Tuesday, March 31, 2015

Alrightreads: March



Having only decided half-way through February that I was going to try to read (and tediously catalogue) 100 books in 2015, I was fortunate to have another largely empty month that I could fill with digital sheaves and jarring LibriVox accents.

Ending Q1 in the black with 27/100 books read (however that works out as a percentage) was more important than earning money or going outside. One day they'll make books portable, I have to dream.


March 2015


11. Michio Kaku, The Future of the Mind: The Scientific Quest to Understand, Enhance, and Empower the Mind

2014 / Audiobook / 400 pages / USA

***

When you've been sufficiently schooled up in basic brain cartography by your Robert Winston, it's time to get a bit imaginative with Dr. Kaku's space-time theory of consciousness and confident predictions about bodily augmentation, memory downloads, telepathy, AI revolutions and energy beings. There are enough references to mainstream sci-fi films and TV to keep this firmly on the layman's side of things, which is appreciated, but as far as making an already awe-inspiring subject even more captivating and poetic, he's no Carl Sagan.


12. Clara Kern Bayliss ed, Philippine Folk-Tales

1908 / E-book / 220 pages / USA

**

I was curious to learn some of the folk tales from my reluctant adoptive country, but this slapdash assortment cobbled together by visiting Americans more than 100 years ago wasn't the best place to start. To their credit, they made the effort to seek out traditional stories from various regions that seemed to be unsullied by colonial and Catholic influence, but the resulting 100-or-so tales just aren't all that. There are no worthwhile morals for today's young Filipinos to learn, with thieves being rewarded and menial slave labour being a desirable prospect for life. It's pretty racist too, from the occasional unflattering descriptions of dark-skinned people to the condescending attitude of the American curators to the Filipino bards, which includes sometimes leaving in their imperfect English phrasing verbatim because it's funny.

Faves: Trippy Bagobo stories about the Buso, a corpse-eating creature of dread that's terrified of cats.

Worsties: The ones where the storytellers get a little over-enthusiastic in their repulsive descriptions of "negresses," who always end up justly executed for minor misdemeanours.


13. Charles Dickens, The Pickwick Papers

1837 / E-book/audiobook / 801 pages / UK

***

If you've committed to reading at least one 'proper' novel every once in a while to excuse the young adult books and comics, you might as well do it properly. Though if I'd done my research, I wouldn't have chosen this comparatively lightweight one (in tone if not in page count) which is more like a P.G. Wodehouse anthology chronicling some daft characters' various scrapes. I have a random memory rattling around in my brain of Frank Skinner acclaiming the book as being properly funny, maybe on Desert Island Discs or something, so that's the last time I follow his advice. It is funny at times, but if you're going to read a Dickens to show off and get absorbed in the lovely prose, starting here at the beginning isn't the best choice.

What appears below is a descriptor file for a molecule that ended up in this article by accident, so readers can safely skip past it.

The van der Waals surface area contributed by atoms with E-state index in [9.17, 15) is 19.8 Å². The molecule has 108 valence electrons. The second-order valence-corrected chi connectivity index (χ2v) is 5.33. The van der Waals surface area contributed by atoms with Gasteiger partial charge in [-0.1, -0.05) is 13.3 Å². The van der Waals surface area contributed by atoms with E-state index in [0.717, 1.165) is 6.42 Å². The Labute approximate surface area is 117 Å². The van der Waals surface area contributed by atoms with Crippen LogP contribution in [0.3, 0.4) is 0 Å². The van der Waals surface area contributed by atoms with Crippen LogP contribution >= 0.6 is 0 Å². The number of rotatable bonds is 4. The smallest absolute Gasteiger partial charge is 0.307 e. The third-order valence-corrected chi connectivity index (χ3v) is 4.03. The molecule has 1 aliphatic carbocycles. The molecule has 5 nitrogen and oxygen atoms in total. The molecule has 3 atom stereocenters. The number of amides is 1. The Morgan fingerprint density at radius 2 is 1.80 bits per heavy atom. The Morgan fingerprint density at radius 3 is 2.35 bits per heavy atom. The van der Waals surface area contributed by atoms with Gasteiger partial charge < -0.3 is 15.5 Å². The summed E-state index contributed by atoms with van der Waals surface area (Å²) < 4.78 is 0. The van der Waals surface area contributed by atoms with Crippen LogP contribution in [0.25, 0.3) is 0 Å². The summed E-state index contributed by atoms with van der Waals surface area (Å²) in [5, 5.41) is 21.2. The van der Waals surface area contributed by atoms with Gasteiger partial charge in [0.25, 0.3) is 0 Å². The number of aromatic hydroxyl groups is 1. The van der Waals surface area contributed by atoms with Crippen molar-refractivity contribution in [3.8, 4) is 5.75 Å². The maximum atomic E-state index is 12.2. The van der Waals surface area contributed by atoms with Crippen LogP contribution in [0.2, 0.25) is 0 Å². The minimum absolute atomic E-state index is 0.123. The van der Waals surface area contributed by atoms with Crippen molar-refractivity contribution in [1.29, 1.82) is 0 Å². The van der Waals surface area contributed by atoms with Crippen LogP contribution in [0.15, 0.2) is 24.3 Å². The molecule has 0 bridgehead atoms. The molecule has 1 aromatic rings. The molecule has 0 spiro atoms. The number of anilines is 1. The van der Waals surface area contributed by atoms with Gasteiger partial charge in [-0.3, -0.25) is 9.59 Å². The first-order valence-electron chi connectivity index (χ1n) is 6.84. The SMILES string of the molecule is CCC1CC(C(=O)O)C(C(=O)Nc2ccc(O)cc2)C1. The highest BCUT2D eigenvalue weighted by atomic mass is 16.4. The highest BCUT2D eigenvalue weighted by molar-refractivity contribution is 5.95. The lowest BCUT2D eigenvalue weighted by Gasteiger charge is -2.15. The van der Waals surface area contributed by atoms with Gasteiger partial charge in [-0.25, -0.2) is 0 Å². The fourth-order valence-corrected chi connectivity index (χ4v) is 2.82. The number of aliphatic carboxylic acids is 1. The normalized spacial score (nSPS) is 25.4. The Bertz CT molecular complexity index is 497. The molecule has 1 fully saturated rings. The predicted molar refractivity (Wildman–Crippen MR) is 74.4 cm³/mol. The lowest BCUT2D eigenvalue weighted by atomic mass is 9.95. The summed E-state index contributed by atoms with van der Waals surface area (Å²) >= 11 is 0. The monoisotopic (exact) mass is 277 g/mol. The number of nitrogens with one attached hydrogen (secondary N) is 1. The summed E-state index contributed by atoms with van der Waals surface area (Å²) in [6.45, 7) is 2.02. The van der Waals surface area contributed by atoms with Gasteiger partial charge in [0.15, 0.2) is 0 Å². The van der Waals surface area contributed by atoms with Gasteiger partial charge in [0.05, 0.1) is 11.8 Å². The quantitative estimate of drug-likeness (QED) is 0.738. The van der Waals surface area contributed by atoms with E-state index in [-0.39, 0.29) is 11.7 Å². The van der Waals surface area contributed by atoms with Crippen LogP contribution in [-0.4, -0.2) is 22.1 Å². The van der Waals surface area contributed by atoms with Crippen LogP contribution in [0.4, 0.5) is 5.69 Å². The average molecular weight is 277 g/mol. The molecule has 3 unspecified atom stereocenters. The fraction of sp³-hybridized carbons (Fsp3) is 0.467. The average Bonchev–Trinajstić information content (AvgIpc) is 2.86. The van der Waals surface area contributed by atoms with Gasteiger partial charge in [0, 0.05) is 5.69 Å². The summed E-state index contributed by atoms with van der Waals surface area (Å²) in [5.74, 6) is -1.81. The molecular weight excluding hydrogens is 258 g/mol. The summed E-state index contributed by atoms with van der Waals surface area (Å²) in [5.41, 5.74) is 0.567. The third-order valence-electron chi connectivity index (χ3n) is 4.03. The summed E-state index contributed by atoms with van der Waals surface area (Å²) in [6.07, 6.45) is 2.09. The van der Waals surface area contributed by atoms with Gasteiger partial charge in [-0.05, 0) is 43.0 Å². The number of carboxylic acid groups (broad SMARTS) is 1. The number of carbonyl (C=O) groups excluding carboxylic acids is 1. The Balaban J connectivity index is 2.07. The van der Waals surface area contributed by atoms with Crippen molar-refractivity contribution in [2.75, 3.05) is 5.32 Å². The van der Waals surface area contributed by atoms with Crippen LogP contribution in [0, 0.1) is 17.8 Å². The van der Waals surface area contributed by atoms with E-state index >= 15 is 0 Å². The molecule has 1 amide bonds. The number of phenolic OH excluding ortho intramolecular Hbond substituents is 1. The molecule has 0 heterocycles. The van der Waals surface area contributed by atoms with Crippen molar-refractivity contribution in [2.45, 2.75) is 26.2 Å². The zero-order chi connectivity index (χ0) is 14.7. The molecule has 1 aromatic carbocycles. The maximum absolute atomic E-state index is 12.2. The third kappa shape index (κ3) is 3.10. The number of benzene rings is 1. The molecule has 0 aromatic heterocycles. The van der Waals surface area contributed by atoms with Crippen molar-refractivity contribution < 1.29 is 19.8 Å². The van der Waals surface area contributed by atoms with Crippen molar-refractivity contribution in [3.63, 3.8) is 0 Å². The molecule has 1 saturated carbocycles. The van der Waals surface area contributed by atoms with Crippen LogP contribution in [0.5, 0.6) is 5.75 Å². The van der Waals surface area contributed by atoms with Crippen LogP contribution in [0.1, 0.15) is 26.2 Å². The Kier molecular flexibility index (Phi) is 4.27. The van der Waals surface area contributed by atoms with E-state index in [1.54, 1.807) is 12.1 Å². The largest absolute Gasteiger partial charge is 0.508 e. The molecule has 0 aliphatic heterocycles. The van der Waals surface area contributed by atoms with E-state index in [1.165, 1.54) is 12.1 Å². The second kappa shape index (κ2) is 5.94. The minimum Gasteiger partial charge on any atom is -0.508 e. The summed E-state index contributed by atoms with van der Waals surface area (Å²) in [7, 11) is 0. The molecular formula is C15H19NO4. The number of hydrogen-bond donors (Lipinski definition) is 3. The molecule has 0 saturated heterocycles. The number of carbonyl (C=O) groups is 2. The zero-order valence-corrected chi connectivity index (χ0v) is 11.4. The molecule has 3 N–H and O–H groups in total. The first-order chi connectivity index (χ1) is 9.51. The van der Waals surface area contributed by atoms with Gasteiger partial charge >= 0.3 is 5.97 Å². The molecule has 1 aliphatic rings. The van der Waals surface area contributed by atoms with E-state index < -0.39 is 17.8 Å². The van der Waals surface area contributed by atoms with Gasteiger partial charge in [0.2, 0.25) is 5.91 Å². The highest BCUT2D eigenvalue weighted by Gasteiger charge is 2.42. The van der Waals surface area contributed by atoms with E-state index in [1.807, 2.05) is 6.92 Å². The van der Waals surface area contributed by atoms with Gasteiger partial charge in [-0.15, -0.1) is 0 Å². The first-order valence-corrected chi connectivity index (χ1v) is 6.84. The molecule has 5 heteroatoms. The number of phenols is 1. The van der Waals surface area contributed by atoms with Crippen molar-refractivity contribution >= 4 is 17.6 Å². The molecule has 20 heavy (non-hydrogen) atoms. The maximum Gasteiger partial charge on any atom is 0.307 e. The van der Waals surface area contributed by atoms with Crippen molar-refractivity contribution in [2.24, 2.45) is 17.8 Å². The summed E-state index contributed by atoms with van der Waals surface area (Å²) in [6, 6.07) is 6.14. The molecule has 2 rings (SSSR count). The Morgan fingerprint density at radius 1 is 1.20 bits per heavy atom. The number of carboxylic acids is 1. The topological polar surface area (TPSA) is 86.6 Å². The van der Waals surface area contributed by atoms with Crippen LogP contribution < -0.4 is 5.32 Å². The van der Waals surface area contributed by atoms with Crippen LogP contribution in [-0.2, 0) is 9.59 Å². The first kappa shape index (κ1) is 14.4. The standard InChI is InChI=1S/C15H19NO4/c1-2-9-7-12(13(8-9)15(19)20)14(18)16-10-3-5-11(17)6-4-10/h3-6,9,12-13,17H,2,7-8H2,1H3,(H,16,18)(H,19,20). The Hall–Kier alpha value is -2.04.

14. C.S. Lewis, The Screwtape Letters

1942 / Audiobook / 160 pages / UK

****

This is a bit of a shortie, but I think I'm excused. Part of this exercise is to expose myself to different points of view rather than cruising around inside my comfort zone of books with colourful nebulae on their covers, so this time I dipped my toes into fundamentalist puritanical Christianity. That's not really such a stretch - Paradise Lost is probably my favourite book of all time - and C.S. Lewis' non-Narnia classic is also very entertaining, especially the emphatic audio recording by John Cleese. The wholesome Christian morals weren't exactly subtle in the Narnia books either, but while I found those scenes of lion-lambs annoying and patronising as an atheist child, these glimpses into the allegorical machinations of Satan and all his little wizards can be enjoyed whether or not you live under the fear of divine tyranny.


15. E. Veronica Bliss and Genevieve Edmonds, A Self-Determined Future with Asperger Syndrome: Solution Focused Approaches

2007 / E-book / 160 pages / UK

**

I'm interested in learning more about AS since a family member was recently, belatedly diagnosed with it, and this looked like the most helpful (and least tedious) of the minority of works that didn't deal exclusively with kids. It's still mostly a manual for care workers though, with printable patronising questionnaires for subjects and occasional self-deprecating humour balancing out the self-congratulatory parts where they reaffirm how solution-focussed therapy (understanding, not 'fixing') is the best therapy. I should have just watched a documentary.


16. Iain M. Banks, Consider Phlebas

1987 / Audiobook / 471 pages / UK

***

I've read something like five Iain Banks books before (counting a couple of abandoned halfies in there), but for some reason I always avoided his 'proper,' branded sci-fi line, despite the more covertly sci-fi The Bridge being my favourite.